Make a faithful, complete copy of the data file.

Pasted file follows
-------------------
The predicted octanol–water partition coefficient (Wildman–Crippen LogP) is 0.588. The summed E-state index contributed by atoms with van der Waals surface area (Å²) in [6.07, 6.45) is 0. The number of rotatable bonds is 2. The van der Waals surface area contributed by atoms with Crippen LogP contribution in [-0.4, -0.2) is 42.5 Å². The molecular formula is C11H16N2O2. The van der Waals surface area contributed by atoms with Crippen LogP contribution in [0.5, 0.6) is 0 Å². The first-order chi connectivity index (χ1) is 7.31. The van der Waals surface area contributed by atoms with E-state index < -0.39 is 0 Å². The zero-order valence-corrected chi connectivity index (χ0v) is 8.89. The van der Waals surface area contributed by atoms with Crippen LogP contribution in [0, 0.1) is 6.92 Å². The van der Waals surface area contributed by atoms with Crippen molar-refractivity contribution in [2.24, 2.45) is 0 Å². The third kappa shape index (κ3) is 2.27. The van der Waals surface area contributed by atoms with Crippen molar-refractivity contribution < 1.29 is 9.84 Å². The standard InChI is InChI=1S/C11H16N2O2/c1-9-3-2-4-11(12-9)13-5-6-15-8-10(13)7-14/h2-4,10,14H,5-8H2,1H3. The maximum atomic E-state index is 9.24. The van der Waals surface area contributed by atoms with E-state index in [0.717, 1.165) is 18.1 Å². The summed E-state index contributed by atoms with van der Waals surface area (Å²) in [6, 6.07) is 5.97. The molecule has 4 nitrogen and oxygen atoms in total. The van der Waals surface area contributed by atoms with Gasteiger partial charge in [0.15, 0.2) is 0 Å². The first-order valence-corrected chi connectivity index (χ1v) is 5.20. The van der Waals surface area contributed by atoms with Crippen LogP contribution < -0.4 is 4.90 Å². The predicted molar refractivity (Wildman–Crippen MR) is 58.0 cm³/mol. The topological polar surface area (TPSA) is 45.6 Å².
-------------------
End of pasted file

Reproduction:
The predicted octanol–water partition coefficient (Wildman–Crippen LogP) is 0.588. The summed E-state index contributed by atoms with van der Waals surface area (Å²) in [6.07, 6.45) is 0. The number of rotatable bonds is 2. The van der Waals surface area contributed by atoms with Crippen LogP contribution in [-0.4, -0.2) is 42.5 Å². The molecular formula is C11H16N2O2. The van der Waals surface area contributed by atoms with Crippen LogP contribution in [0.5, 0.6) is 0 Å². The first-order chi connectivity index (χ1) is 7.31. The van der Waals surface area contributed by atoms with E-state index < -0.39 is 0 Å². The zero-order valence-corrected chi connectivity index (χ0v) is 8.89. The van der Waals surface area contributed by atoms with Crippen LogP contribution in [0, 0.1) is 6.92 Å². The van der Waals surface area contributed by atoms with Crippen molar-refractivity contribution in [2.24, 2.45) is 0 Å². The third kappa shape index (κ3) is 2.27. The van der Waals surface area contributed by atoms with Crippen molar-refractivity contribution < 1.29 is 9.84 Å². The standard InChI is InChI=1S/C11H16N2O2/c1-9-3-2-4-11(12-9)13-5-6-15-8-10(13)7-14/h2-4,10,14H,5-8H2,1H3. The maximum atomic E-state index is 9.24. The van der Waals surface area contributed by atoms with E-state index in [0.717, 1.165) is 18.1 Å². The summed E-state index contributed by atoms with van der Waals surface area (Å²) in [6, 6.07) is 5.97. The molecule has 4 nitrogen and oxygen atoms in total. The van der Waals surface area contributed by atoms with Gasteiger partial charge in [0.15, 0.2) is 0 Å². The first-order valence-corrected chi connectivity index (χ1v) is 5.20. The van der Waals surface area contributed by atoms with Crippen LogP contribution < -0.4 is 4.90 Å². The predicted molar refractivity (Wildman–Crippen MR) is 58.0 cm³/mol. The topological polar surface area (TPSA) is 45.6 Å².